In the past, a number of images of poorly customized versions of elegant 1935-’36 Auburn 851-852 and Cord 810-812 models, both of which were originally designed by master stylist Gordon M. Buehrig have been featured on The Old Motor. Today’s post includes yet another photo of a modified super-charged Auburn 852 “Speedster”, and three examples of the companies artwork shown beforehand to demonstrate how easily the clean lines of one of Buehrig’s creations could be ruined.
- The lead photo above of an advertisement by the H.O. Harrison Co., a San Francisco Auburn dealer, shows the typically exaggerated artwork used by Auburn and most automakers at the time.
- “Automobile Trade Journal” illustration used for announcing the new 1935 super-charged 851 Auburns.
The “Automobile Trade Journal” announced the new model 851 in its January 1935 issue and included a more realistic version shown above of the companies artwork of the “Speedster.” The correct grille shell and windshield rake, and the shortened length of the body and fenders are quite noticeable when compared with the colored illustrations.
In its article the magazine described the new offering as follows. “Auburn has announced seven models of the super-charged cars with a certified speed of 100 m.p.h. or more. The new straight eight Auburn’s are built on a wheelbase of 127 in. and are powered with a Lycoming engine that develops upward of 150 h.p. The supercharger is of the centrifugal type being driven at six times engine speed by a friction drive. Each car carries a plate certifying its 100-mile-an-hour speed and is broken in and checked by the Factory.”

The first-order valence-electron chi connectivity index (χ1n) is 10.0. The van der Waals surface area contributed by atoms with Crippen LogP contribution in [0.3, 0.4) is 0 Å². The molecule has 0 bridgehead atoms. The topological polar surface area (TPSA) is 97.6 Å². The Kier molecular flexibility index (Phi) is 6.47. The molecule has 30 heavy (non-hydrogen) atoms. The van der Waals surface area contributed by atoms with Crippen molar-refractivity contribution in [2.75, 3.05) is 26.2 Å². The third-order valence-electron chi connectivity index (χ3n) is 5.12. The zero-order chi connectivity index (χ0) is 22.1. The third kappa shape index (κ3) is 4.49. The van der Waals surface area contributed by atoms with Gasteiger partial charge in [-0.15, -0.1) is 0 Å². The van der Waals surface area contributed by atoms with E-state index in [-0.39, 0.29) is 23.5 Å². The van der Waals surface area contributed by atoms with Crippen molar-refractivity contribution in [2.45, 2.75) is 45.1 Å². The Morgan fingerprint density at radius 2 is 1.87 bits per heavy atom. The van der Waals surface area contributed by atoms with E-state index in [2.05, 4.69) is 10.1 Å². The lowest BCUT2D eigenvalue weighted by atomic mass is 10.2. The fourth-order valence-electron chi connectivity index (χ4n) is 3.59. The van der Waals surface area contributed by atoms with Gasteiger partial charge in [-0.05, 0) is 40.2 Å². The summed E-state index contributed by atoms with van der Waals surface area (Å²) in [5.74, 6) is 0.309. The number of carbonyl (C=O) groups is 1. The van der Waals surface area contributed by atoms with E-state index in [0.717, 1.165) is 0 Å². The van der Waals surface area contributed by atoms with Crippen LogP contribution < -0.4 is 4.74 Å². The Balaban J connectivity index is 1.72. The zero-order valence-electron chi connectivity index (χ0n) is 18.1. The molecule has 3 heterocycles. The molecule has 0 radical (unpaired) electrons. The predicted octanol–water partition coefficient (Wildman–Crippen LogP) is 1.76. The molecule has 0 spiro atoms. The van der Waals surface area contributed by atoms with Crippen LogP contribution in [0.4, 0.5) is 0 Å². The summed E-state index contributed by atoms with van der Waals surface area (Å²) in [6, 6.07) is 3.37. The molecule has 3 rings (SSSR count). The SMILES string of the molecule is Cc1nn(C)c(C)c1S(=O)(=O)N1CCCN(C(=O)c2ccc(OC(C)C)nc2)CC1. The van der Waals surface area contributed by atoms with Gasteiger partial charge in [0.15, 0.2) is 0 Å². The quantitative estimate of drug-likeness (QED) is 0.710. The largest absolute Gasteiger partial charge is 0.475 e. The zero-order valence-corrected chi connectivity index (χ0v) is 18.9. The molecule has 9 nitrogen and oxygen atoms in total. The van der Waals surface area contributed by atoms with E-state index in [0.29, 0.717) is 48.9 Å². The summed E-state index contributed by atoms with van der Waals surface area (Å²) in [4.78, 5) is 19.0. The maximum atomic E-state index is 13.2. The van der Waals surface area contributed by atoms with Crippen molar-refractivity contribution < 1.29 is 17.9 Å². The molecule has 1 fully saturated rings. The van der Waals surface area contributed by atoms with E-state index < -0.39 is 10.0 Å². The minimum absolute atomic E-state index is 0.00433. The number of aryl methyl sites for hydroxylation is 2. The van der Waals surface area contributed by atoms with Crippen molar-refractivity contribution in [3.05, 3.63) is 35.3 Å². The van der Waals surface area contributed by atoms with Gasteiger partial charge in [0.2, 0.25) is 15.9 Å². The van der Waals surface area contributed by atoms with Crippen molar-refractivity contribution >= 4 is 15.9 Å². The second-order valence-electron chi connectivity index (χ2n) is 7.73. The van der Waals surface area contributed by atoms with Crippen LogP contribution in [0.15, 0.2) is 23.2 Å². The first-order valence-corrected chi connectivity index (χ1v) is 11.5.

- A second example of Auburn “Speedster” artwork includes other detail views of its features.
The customized Auburn referred to earlier in the text is shown below; it is a perfect representation of the “just because you can doesn’t mean you should” school of thought. This car’s clean original lines have suffered a number of extra additions: upholstery around the edges of the cockpit, a pair of spotlights, two gewgaws on the hood – the lower one may contain a lamp, later bumpers that are installed upside down, lamps on the top of the front fenders, three extra pieces of trim on the front fenders, and finally fender skirts carrying the same trim on the rear.